You have to paddle through a small bit of creek again to get to the Club/Mouse portage, which, once you arrive, is a really pretty little spot. There’s a small waterfall coming down from Mouse and, at least when we were there, a sampling of wild flowers and lots of great greenery. We took a few minutes to just enjoy the scene and snap a few pictures, then continued on our way. It was at this point that we decided we were going to stop on Mouse instead of continuing on to Big Thunder as we’d originally planned. It was getting later in the day and we wanted to make sure we had some time to enjoy the campsite before turning in. I’d checked with the permit office when we arrived to see if anyone else was booked for Mouse (no one was) so I was confident we wouldn’t be stealing someone’s campsite. That decided, we set off
down up our last portage of the day.
Like all the rest of the portages on this route, the one between Club and Mouse is gently uphill but still pretty easy. We were across to Mouse in no time and out on the water checking out campsites soon after. We quickly found and settled on one of two sites flanking a nice little private (or I guess semi-private since it’s between two sites) beach on Mouse’s eastern shore. We chose the site on the north side of the beach as the fire pit was closer to the water and I thought that it would provide us with a) a better view of the sunset (it did) and b) more protection from the bugs since the site was a bit more open to the wind and water than the south one was (uhhhhh….).
I mentioned before that I’d started to notice the bugs on the portage up to Club. It wasn’t until we were on the site on Mouse and starting to set up that they really came out to play. One minute I was checking out the private beach and looking forward to a relaxing evening by the fire, the next I realized I’d inhaled half a dozen black flies and that the buzzing I was hearing wasn’t a squadron of old timey fighter jets descending from above.
Look, I freely admit that I wasn’t as prepared for camping in bug season as I should have been. I left both my flame thrower and space suit at home and no trip to Algonquin Park in June should be without either of those items. I did however have long sleeves and pants, a bug net and some bug cream and despite that I still came out of the weekend looking like the too many chocolate bars kid, except way worse.
By the time we had our tents set up it was pretty clear that it was going to be a buggy evening. At that point, I still had hopes that once we got the fire going and the smoke billowing we’d be able to at least sit by the fire and enjoy some R&R. I even got super adventurous and decided to go for a swim. The one bonus to being dive bombed by turbo flies while wearing a bathing suit is that there’s no hemming or hawing about getting in the water. You just do it and pray that the relief from the swarm is worth the shock from the spring temperatures. Fortunately, the water was perfect. The sand underfoot was soft and the bugs circling around my head were unaquatic, meaning I could dunk my head for some blessed relief from time to time. I spent a good chunk of time submerged up to my nostrils like a really pale and skinny hippo. I think I could have stayed there all night, but my stomach had other ideas and I eventually, reluctantly, got out.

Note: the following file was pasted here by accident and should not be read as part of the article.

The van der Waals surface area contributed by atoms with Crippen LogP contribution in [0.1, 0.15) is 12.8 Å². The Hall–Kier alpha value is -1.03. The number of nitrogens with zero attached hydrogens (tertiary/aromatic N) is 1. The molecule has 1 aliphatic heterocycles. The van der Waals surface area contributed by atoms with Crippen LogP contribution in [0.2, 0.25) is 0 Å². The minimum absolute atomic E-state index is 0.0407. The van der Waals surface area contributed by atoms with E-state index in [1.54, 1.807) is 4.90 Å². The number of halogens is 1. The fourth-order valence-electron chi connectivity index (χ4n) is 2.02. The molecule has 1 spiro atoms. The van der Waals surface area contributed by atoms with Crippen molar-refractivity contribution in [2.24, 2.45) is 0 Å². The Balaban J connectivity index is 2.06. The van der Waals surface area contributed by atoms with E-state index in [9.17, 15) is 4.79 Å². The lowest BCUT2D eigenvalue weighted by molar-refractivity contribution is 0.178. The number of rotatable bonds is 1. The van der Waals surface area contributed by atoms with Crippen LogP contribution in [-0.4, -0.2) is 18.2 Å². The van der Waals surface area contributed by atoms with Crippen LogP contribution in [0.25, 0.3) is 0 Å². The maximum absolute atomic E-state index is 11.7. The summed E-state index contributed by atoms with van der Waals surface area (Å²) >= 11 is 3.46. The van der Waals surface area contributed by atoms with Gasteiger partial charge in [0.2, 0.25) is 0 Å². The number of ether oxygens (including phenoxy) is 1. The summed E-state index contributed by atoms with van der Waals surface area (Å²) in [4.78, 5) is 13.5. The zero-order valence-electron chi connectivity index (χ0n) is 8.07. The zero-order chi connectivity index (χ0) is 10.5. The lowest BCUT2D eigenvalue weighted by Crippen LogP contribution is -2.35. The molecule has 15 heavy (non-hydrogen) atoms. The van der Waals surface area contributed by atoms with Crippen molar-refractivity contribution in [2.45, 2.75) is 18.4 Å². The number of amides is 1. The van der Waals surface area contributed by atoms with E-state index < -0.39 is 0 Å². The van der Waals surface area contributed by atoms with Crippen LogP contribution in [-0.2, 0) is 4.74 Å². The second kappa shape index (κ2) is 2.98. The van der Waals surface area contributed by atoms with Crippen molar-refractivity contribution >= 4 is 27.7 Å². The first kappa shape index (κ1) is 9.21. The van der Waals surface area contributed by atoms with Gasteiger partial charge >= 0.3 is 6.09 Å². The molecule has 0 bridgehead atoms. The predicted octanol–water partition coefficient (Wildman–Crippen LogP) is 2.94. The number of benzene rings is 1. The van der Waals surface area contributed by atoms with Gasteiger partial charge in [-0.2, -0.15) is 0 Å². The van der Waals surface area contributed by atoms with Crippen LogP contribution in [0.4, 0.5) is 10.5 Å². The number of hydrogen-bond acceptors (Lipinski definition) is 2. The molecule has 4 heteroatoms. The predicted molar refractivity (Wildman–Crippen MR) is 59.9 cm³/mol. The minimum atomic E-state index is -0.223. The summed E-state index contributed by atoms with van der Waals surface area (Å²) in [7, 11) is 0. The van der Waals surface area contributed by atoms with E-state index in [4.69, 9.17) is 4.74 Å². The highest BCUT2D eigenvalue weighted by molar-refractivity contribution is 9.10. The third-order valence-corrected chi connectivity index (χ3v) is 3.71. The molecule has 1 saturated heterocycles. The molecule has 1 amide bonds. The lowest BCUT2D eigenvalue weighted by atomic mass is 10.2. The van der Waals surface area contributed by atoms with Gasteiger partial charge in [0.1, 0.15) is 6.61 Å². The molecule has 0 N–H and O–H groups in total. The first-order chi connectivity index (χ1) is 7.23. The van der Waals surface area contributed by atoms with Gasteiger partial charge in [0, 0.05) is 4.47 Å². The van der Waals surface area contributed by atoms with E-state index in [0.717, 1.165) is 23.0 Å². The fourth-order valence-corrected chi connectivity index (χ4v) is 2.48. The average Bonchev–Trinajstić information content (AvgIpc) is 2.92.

I wandered back to the firepit, rummaged through my pack and came out with one of my two dinner pacakges for the trip, a dehydrated coconut curry stew that I had been looking forward to all day. I got the water boiling, prepared the ingredients, opened the bag and instantly discovered that my dehydrated meal wasn’t quite as dehydrated as I’d normally want it to be. Like, it was hydrated. Turns out that if your dehydrated meal bag has a tiny, tiny, tinyyyyyy slit in the side, that’s still enough for liquid to slip in like some kind of dinner ruining ninja to … uh … ruin your dinner. But, hey, two small salami and cheese sandwiches are definitely a decent substitute for a two serving bag of coconut curry stew after a long day of paddling.
Long story slightly less long, after that filling and satisfying meal we did manage to get a smokey fire going. It helped a bit, if you were standing directly in the smoke. The problem is, there’s only so much smoke inhalation you can endure before you have to jump out of the smoke and back into bugs.
Thus started a fun cycle of getting smoked out, then bugged out, then smoked out again. We kept it going until about 9 o’clock but eventually we both admitted defeat and retired to our tents. I will say this, if you take the bugs out of the equation this was a great site and a great night. The swimming is great, the view is great, we got a nice sunset and the site is in good shape without being overused. Basically, it’s everything you want in a camp site. Plus bugs. I fell asleep that night with the buzz of the swarm echoing in my head and the thought that at the very least there was no way it could be any worse the next day.
To be continued in Welcome to Kiosk 2: Escaping the Bugocalypse